Atiba R. Ellis

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Despite the antidiscrimination frameworks contained in the constitutional and statutory protections for the right to vote, access to the American ballot box is generally perceived as heavily contested. More precisely, many right-to-vote advocates (and their popular supporters) believe that the right to vote is in a crisis of exclusion so extreme that it represents a resurgence of Jim Crow racial exclusion from the franchise. Advocates for election integrity initiatives and their supporters claim that because of impending threats by “illegal voters” who will distort election results, initiatives like voter identification laws, proof of citizenship laws, and voter purges are necessary, else the integrity of the electoral process will be destroyed.

These views are diametrically opposed and suggest that what we know about the status of the right to vote itself is at stake. One view is premised on seeing the ecosystem of democracy as replicating intersecting racial and class-driven exclusion. The other sees the world as dominated by the threat of illegal voters and supposes that the threat of voter fraud is an existential threat to American election integrity. That such divergent views exist on exactly what the crisis of voting rights is, suggests that there is a fault in the way we obtain and order our knowledge regarding American democratic practices. Our knowledge about how to understand the right to vote is a contested issue. ...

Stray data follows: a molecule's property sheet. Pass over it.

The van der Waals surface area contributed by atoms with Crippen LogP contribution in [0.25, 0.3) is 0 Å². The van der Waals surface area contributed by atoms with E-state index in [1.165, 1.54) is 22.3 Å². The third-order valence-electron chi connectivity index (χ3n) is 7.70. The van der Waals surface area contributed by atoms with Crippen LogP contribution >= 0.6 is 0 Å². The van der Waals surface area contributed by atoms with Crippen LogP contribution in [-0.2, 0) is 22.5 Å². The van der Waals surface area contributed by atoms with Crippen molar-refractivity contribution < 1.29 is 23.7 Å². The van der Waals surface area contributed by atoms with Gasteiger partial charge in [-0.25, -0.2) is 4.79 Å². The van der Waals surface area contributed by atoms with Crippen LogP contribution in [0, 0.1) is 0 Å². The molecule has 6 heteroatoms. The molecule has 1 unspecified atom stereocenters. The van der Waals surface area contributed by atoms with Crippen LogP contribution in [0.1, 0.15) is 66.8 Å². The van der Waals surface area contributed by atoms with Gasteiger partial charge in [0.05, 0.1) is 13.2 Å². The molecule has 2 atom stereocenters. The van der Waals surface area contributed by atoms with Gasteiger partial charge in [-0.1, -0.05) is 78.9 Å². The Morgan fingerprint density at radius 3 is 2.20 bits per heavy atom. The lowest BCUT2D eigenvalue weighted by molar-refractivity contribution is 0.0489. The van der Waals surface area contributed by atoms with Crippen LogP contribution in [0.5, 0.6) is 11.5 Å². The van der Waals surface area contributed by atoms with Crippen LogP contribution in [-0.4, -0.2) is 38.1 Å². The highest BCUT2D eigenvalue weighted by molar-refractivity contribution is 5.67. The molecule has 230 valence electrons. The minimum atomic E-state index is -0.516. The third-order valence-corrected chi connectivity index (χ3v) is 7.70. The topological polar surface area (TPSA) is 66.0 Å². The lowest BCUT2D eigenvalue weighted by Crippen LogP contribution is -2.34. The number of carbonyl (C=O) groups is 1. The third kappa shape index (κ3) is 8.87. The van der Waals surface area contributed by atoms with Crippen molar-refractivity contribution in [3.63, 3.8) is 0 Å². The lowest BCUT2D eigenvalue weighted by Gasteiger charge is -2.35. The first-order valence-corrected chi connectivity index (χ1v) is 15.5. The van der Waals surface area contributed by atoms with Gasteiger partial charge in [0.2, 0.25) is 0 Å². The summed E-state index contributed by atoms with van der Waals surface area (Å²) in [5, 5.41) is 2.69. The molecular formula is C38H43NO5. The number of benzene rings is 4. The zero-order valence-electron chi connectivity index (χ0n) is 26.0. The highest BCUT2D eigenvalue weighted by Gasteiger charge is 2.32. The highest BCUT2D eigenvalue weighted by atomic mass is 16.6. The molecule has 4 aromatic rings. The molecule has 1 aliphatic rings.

In the years since this argument, the meme of voter fraud has been amplified17 and augmented in the far more dense (and self-selecting) political ecosystem that is Internet-driven American political discourse. The meme has served as justification for not only voting rights policy changes, like voter identification laws, but also to connect the threat of so-called “illegal voters” to issues ranging from proof of citizenship requirements, to felon disenfranchisement, the census, and the Electoral College. The evolved, weaponized, amplified voter fraud meme has created an epistemic crisis—a crisis of how we know—for the law of democracy.

This short Article will consider this crisis. The Article will argue that the meme has evolved providing an “alternative facts” explanation for voting threats to the creation of a worldview that underscores an ideology of exclusion of those unworthy to exercise the franchise by expanding the narrative of the persons and communities who pose a threat to American elections. The Article will turn next to explaining my claims about the voter fraud meme and connect that to how it consolidates political power. It will then examine how the meme has evolved and amplified in recent years and consider its ramifications for upcoming election cycles. And then the Article will end by considering the larger, epistemological threat that such meme-driven thinking poses to our democracy, and how the law of democracy is ill-suited to address such problems. But to adequately explain this point, I must first draw on my prior research to explain the sense in which I mean a “meme” and how it relates to voter fraud talk.

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